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Source: Iowa State University news release

Twin brothers at Iowa State have big plans for SeedView, an app that will help seed companies become more efficient.

Adam and Austin Fichter, third-year seniors in agriculture business, are the twins responsible for the app.

"I was working for Monsanto last summer as an intern and the inventory process seemed low-tech and everything was done on paper," Adam said. "I was surprised when I realized there was no resource to help benefit the process."

Austin also worked as an intern for Monsanto in a different location last summer.

"I had a similar experience with the inventory management, and it seemed like the warehouses were holding back the process. The app [we developed] will help increase efficiency and allow for real-time locations," Austin said.

SeedView would be used to scan the GR code, something that looks and functions like a regular bar code, when it enters and leaves the facility. The employees will be able to enter the app data and check where all the seeds are at any given time.

Currently, everything is done on paper and it takes time for the paper to get processed into the computer, and sometimes the data will show up a week late.

"We decided to work together and come up with a business proposal to help the medium-sized seed companies," Adam said.

The brothers are currently trying to partner with a software company to design the app, though finding a company to partner with is difficult due to the high risk and upfront cost. The developer needs to understand agriculture and the importance of the app. Similar apps have found partnerships in other countries.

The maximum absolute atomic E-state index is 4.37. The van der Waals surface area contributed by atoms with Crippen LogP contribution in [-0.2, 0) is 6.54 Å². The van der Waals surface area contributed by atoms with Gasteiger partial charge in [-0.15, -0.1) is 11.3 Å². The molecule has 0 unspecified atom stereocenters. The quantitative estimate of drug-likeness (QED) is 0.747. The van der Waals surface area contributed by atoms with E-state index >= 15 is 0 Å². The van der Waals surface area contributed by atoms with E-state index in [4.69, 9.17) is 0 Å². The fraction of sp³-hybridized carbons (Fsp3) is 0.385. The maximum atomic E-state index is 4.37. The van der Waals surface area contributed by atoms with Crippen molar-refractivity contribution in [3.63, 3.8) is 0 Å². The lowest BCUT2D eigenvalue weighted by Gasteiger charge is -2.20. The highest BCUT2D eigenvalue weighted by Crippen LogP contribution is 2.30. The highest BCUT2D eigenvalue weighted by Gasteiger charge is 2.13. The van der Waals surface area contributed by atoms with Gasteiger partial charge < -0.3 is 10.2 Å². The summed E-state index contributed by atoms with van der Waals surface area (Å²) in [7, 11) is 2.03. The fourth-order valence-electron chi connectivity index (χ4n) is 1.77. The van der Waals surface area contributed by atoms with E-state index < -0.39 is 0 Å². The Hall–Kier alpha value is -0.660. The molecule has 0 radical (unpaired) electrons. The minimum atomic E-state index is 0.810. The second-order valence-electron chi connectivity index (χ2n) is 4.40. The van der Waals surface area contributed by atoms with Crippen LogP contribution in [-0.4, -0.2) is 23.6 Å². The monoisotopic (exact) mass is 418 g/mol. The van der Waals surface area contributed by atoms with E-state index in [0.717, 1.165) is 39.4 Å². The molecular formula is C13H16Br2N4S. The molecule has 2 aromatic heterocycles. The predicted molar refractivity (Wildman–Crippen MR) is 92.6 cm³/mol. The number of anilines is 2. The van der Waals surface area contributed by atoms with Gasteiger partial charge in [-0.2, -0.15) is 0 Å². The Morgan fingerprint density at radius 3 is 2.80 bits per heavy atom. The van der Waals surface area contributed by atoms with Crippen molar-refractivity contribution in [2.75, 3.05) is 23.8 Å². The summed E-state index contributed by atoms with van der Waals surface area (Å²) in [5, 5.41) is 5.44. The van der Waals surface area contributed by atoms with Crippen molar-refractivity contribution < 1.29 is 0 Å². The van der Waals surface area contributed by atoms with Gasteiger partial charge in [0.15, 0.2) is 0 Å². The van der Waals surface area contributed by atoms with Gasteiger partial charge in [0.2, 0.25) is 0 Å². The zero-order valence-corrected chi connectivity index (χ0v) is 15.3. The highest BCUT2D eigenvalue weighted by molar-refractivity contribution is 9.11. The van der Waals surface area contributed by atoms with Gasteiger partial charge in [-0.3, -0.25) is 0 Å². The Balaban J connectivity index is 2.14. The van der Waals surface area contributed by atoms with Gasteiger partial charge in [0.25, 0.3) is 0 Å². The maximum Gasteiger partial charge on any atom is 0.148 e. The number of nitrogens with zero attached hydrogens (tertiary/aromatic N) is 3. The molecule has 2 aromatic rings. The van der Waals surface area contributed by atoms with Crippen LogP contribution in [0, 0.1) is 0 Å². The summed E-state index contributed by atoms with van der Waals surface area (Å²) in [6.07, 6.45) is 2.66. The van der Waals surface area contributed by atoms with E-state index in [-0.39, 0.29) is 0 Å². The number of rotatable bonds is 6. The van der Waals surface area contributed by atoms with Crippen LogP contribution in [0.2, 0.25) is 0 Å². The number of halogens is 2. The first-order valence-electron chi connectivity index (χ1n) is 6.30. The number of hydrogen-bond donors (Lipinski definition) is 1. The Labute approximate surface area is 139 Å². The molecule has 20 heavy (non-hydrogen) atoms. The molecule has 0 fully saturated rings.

"If we were to create the app with out-of-pocket money, then it would be a $1 million platform," Austin said.

Economics 334 and Management 313 are two classes that Adam and Austin are currently taking, and the two classes have given them the tools to build a business plan and have helped them to know who to contact.

"The business idea has really come together with the guidance from the two classes," Austin said.

The business plan will target medium-sized companies who do not have the resources to be efficient. The app would be contract-based, and there would potentially be an upfront cost and then an annual fee to renew the services.

The value proposition of SeedView would be to reduce payroll expense by $50,000. There would be an increase of sales by 5 percent, and the approximate value added to the customer would be around $4,050,000.

"We think SeedView has a lot of potential, but it will probably not take off until after we graduate, and we do not have a set timeline of when things will be accomplished," Adam said. "We recognize that finding a software company will take the time and process to create the app."

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